Book Review from the July 2017 issue of the Socialist Standard
'Why the Dalai Lama Is a Socialist: Buddhism and the Compassionate Society'. By Terry Gibbs, (Zed Books £12.99)
He isn’t, of course, but that does not mean this book is without value. The eye-catching title aside, there is relatively little here about the Dalai Lama, and the book is really about how some forms of Buddhism (which is often described as a philosophy rather than a religion) make similar-seeming claims to Marxism.
The Dalai Lama has in fact described himself as ‘half-Marxist, half-Buddhist’, but all the ‘Marxist’ part of this seems to mean is being concerned with equality and the condition of the majority. Some Buddhist views, it is claimed, deal with topics such as alienation and ideology that are important topics within Marxism too. Buddhism argues that people experience themselves as alienated and see nature and other people as things to be manipulated. Alienation, Gibbs suggests, is an inevitable result of living in a class society and, among other things, it motivates people’s consumption habits, such as always wanting the best and latest version of some gadget. Workers are deluded, in Buddhist terms, and have a false consciousness in Marxist terms (though Gibbs seems unaware that Marx never used the term ‘false consciousness’). But it is not clear that the Buddhist perspective adds anything, or that Marxism and Buddhism are really that similar, other than superficially.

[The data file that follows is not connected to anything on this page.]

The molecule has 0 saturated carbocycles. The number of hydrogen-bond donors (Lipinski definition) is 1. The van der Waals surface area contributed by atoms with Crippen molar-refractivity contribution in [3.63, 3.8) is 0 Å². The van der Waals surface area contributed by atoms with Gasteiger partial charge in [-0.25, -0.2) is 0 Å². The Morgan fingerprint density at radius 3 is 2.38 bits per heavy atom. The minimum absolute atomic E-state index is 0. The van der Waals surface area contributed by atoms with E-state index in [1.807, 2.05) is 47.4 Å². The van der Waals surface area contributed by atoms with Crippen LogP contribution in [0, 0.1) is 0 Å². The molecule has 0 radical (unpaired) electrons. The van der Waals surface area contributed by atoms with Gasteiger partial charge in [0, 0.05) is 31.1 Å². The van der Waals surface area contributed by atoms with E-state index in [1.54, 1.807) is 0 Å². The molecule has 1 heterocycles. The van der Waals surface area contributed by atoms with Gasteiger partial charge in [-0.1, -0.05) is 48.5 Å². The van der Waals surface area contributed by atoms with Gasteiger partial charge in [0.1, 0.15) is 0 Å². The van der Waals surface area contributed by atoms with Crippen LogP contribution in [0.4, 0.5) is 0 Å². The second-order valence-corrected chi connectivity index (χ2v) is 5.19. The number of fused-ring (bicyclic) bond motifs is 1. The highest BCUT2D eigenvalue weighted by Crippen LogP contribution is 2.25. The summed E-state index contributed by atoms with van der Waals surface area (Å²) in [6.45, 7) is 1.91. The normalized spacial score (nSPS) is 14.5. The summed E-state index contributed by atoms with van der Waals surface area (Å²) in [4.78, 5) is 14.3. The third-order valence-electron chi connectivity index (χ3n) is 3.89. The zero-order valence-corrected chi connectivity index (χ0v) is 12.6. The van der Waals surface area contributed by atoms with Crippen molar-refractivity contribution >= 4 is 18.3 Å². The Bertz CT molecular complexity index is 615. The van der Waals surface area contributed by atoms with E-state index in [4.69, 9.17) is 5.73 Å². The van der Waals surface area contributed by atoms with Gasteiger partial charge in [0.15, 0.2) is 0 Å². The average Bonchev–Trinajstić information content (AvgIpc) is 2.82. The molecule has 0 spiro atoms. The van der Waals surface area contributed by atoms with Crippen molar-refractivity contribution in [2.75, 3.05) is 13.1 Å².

There is a brief acknowledgement that Buddhist movements have contributed to suffering, but no reference to, for instance, the slaughter of muslim Rohingyas in Burma. A useful discussion deals with coltan, a mineral found in smartphones, which is produced in appalling conditions in Central Africa.
As for the kind of society that should replace capitalism, Gibbs is not at all clear, though a reference to ‘socialist Cuba’ is hardly reassuring. She also advocates a sustainable social system: ‘Such a global society would be marked by democratic processes that affirm mutuality, horizontality and respect as well as recognize our interdependence as the various cultures, races, religions, species and ecosystems sharing this planet.’ A guiding principle of this system would be ‘big C compassion’, which seems to mean being engaged with other humans, non-human animals and the rest of nature; perhaps this is what described also as a ‘sense of universal responsibility’.
As this last point suggests, this book is all a bit vague, and it is clear that Buddhism involves a number of different versions, many of them extremely mystical. Moreover, there is more to creating a truly democratic and sustainable society than showing compassion, whether with a big or little ‘c’.